Tom Walker’s Wife Quotes in The Devil and Tom Walker
There lived near this place a meagre miserly fellow of the name of Tom Walker. He had a wife as miserly as himself… They lived in a forlorn-looking house, that stood alone and had an air of starvation.
One would think that to meet with such a singular personage [as Old Scratch], in this wild, lonely place, would have shaken any man’s nerves; but Tom was a hard-minded fellow, not easily daunted, and he had lived so long with a termagant wife, that he did not even fear the devil.
All her [Tom Walker’s wife’s] avarice was awakened at the mention of hidden gold, and she urged her husband to comply with the black man's terms and secure what would make them wealthy for life. However Tom might have felt disposed to sell himself to the devil, he was determined not to do so to oblige his wife; so he flatly refused out of the mere spirit of contradiction.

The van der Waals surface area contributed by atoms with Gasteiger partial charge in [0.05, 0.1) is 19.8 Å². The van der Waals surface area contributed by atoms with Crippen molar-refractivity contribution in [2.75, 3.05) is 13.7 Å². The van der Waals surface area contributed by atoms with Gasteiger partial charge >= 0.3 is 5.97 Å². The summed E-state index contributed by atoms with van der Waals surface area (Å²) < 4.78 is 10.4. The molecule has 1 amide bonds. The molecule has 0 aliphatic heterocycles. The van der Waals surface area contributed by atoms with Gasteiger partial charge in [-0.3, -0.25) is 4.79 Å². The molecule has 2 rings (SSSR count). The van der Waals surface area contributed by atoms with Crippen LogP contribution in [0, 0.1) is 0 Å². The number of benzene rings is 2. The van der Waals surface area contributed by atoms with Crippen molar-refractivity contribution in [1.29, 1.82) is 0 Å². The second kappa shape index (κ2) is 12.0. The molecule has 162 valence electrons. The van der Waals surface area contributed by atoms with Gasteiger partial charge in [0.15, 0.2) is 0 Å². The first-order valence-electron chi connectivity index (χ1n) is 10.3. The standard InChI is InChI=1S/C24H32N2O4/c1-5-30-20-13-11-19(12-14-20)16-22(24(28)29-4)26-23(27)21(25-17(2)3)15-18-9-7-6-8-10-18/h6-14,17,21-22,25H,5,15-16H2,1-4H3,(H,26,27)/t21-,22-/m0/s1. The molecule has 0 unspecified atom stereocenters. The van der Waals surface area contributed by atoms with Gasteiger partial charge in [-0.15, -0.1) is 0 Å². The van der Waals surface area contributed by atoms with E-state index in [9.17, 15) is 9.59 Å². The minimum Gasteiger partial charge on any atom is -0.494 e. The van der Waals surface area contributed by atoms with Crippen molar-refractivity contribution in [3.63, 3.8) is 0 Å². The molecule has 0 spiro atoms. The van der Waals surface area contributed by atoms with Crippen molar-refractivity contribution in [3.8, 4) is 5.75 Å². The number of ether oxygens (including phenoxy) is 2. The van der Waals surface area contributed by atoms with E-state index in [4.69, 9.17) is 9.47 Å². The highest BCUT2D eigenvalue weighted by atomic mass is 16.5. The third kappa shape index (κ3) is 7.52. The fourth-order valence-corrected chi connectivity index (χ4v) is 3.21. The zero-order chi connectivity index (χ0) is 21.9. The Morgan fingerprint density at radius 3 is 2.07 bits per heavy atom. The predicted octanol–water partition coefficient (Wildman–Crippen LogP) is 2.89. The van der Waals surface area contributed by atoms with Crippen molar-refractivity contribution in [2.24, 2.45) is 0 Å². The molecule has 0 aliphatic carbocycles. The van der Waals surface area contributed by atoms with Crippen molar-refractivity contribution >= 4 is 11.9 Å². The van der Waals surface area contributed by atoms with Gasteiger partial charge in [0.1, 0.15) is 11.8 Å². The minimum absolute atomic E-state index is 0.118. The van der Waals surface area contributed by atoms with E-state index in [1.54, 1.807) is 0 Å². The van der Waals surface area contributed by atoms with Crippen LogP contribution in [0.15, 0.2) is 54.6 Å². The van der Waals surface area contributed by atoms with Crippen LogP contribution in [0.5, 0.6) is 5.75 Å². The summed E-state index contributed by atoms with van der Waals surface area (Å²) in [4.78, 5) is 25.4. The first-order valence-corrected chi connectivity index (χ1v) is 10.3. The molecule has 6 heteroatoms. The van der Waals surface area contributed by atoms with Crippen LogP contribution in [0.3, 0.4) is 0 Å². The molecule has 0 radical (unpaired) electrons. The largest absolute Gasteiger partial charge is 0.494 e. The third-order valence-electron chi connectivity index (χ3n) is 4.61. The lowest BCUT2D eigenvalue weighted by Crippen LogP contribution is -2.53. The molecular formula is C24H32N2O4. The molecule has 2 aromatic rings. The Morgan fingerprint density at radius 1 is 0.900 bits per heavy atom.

Tom now grew uneasy for her [his wife’s] safety, especially as he found she had carried off in her apron the silver teapot and spoons, and every portable article of value.
What was her [Tom Walker’s wife’s] real fate nobody knows, in consequence of so many pretending to know. It is one of those facts that have become confounded by a variety of historians.
Tom consoled himself for the loss of his property, with the loss of his wife, for he was a man of fortitude. He even felt something like gratitude towards the black woodman, who, he considered, had done him a kindness.